It Won't Be Me Next Time: An Opinion on Preparticipation Sports Physicals
FREE PREVIEW Log in or buy this issue to read the full article. AAFP members and paid subscribers get free access to all articles. Subscribe now.
FREE PREVIEW Subscribe or buy this issue. AAFP members and paid subscribers get free access to all articles.
Am Fam Physician. 2000 May 1;61(9):2618-2629.
I sat in the pediatrics section meeting at a local community hospital when they asked for volunteers for preparticipation sports physical examinations. As a pediatric cardiologist, I figured I might offer valuable help. When I arrived at the enormous gymnasium of the local community college, there was no electrocardiogram machine and I learned that I was going to examine cheerleaders from the ages of six to 16 years. So, with a chaperone present I examined and cleared about 100 middle-class “cheerleaders” for an activity that has never been associated with a case of sudden cardiac death. Somewhat amused, I watched other physicians clear boys for sports such as golf, swimming and tennis. I was only surprised that no one from the debate team was present.
Kurowski and Chandran address the steps of the preparticipation physical in their article in this issue1 of American Family Physician; however, I have reservations about clearing children who should be seeing their primary care physicians anyway, especially children who are participating in sports that the American Heart Association allows children with a single ventricle to do without restrictions. The other physicians, mostly family physicians, felt that they were providing good primary care. They diagnosed diseases such as warts and hernias. I told them that while good primary care is important, I wasn't sure that this was the reason I gave up an evening to volunteer. Most of these children had primary care physicians. I wasn't looking for warts; I was trying to keep children from dying.
There is something unsettling about volunteering your time to examine patients who can afford to receive primary care. While my colleagues may have provided a valuable service, I am not sure I see a justification for providing primary care under the guise of “sports physicals.” While there is a scientific foundation and a medical need for primary care, it is questionable whether the scientific basis for the preparticipation sports physical examination has been demonstrated. The preparticipation sports physical didn't evolve from a public health need. It didn't arise out of a lack of primary care. It evolved because of media attention on athletes who had an adverse event while competing. The preparticipation sports physical is a medical event that is not inspired by medical need. If there is no scientific way of preventing athletes from getting injured or dying, I contend that an athlete can never be “cleared” to compete.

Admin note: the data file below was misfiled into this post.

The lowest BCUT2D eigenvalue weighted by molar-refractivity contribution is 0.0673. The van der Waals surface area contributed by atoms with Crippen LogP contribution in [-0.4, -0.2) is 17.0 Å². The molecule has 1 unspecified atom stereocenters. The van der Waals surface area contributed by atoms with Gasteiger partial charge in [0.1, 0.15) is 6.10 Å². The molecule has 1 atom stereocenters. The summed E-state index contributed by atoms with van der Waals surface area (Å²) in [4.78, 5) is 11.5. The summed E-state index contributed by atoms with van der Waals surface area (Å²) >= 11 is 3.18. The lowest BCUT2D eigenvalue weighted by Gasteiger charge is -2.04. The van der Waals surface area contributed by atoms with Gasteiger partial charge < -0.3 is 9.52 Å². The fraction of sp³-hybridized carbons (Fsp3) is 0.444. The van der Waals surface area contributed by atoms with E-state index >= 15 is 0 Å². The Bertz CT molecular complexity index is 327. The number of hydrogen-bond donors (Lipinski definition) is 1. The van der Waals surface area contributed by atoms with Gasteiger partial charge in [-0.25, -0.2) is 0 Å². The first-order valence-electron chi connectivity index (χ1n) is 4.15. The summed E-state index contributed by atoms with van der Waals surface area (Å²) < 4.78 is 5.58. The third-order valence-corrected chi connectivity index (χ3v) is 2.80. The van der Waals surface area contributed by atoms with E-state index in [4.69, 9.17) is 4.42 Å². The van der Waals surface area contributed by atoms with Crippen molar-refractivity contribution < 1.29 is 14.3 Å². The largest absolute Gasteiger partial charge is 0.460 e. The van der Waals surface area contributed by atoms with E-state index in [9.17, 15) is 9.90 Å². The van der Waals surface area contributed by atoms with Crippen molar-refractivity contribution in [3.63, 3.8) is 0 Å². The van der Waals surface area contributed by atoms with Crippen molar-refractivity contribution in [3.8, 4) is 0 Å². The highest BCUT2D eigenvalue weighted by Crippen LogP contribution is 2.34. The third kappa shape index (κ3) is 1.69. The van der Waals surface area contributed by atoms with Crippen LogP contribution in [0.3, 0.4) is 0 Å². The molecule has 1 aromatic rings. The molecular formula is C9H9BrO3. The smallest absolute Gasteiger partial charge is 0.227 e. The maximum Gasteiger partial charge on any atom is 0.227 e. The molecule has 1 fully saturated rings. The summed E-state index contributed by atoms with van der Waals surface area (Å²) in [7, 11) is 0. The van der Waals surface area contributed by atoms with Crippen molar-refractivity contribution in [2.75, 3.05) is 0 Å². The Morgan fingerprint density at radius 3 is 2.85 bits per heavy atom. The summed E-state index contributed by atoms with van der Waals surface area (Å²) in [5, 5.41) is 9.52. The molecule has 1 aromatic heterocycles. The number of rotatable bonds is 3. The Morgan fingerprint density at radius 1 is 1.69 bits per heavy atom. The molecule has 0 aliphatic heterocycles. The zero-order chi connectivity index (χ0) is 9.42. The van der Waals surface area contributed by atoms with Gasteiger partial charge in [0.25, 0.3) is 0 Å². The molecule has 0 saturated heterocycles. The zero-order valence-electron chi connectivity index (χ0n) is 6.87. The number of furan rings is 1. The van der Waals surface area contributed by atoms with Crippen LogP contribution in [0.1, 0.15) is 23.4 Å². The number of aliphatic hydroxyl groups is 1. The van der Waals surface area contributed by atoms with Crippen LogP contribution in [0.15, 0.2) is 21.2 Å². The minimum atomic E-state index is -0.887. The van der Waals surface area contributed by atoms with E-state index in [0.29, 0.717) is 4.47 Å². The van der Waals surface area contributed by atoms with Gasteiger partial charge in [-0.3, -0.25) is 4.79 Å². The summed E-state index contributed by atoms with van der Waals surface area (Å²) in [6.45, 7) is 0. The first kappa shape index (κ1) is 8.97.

If we focus on sudden cardiac death during exercise, certainly the most catastrophic impetus for sports physicals, we do not find an epidemiologic justification for performing physicals to prevent sudden cardiac death. First, the fundamental basis of screening is to identify the specific purpose of screening. In the case of the preparticipation sports physical, the intention is not evident. There are no standardized forms, the forms that exist are inadequate, and many states have no forms. Some states do not require a medical license to perform the examination.2 Studies frequently cite the history as being the most important part of the examination, yet there is no standardized history and athletes report that the history-taking is poor.3
Even if you standardized the history and physical examination so that you are trying to detect athletes who are at risk of sudden cardiac death, the incidence of sudden cardiac death is so low it could never be made a public health priority worthy of the effort. The effort is beyond trying to find a needle in a haystack. It is like trying to find a needle in Kansas. From 1985 to 1995, 158 cases of sudden deaths during competitive exercise have been documented in the United States.4
Depending on how you define the denominator, the incidence of sudden cardiac death in athletes is somewhere around one in 150,000 participants to one in several million participants.5 Only four sports (football, basketball, track and soccer) have been associated with more than five sudden deaths,4 yet more athletes and younger children are being included in screening. This makes the examination more inclusive, thereby making the effort less effective.